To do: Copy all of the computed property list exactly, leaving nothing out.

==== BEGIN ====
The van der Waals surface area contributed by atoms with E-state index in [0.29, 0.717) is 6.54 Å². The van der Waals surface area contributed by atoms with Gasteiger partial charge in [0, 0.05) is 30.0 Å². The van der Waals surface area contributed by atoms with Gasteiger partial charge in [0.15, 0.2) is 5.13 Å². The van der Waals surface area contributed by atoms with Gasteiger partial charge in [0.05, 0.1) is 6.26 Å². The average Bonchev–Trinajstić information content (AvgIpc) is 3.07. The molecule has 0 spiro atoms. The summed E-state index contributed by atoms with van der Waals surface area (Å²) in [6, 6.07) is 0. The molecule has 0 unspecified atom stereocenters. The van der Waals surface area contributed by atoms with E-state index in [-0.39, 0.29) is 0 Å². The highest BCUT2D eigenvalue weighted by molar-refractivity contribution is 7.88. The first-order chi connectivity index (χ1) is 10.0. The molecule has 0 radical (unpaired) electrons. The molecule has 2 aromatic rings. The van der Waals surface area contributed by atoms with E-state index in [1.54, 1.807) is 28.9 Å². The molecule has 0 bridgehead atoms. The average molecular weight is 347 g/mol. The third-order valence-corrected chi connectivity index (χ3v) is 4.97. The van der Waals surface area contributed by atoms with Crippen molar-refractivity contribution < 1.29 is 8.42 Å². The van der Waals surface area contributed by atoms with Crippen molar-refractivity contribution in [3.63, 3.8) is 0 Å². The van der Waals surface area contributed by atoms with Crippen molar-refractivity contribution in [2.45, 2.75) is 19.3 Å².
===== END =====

The van der Waals surface area contributed by atoms with E-state index in [0.29, 0.717) is 6.54 Å². The van der Waals surface area contributed by atoms with Gasteiger partial charge in [0, 0.05) is 30.0 Å². The van der Waals surface area contributed by atoms with Gasteiger partial charge in [0.15, 0.2) is 5.13 Å². The van der Waals surface area contributed by atoms with Gasteiger partial charge in [0.05, 0.1) is 6.26 Å². The average Bonchev–Trinajstić information content (AvgIpc) is 3.07. The molecule has 0 spiro atoms. The summed E-state index contributed by atoms with van der Waals surface area (Å²) in [6, 6.07) is 0. The molecule has 0 unspecified atom stereocenters. The van der Waals surface area contributed by atoms with E-state index in [-0.39, 0.29) is 0 Å². The highest BCUT2D eigenvalue weighted by molar-refractivity contribution is 7.88. The first-order chi connectivity index (χ1) is 10.0. The molecule has 0 radical (unpaired) electrons. The molecule has 2 aromatic rings. The van der Waals surface area contributed by atoms with E-state index in [1.54, 1.807) is 28.9 Å². The molecule has 0 bridgehead atoms. The average molecular weight is 347 g/mol. The third-order valence-corrected chi connectivity index (χ3v) is 4.97. The van der Waals surface area contributed by atoms with Crippen molar-refractivity contribution < 1.29 is 8.42 Å². The van der Waals surface area contributed by atoms with Crippen molar-refractivity contribution in [3.63, 3.8) is 0 Å². The van der Waals surface area contributed by atoms with Crippen molar-refractivity contribution in [2.45, 2.75) is 19.3 Å².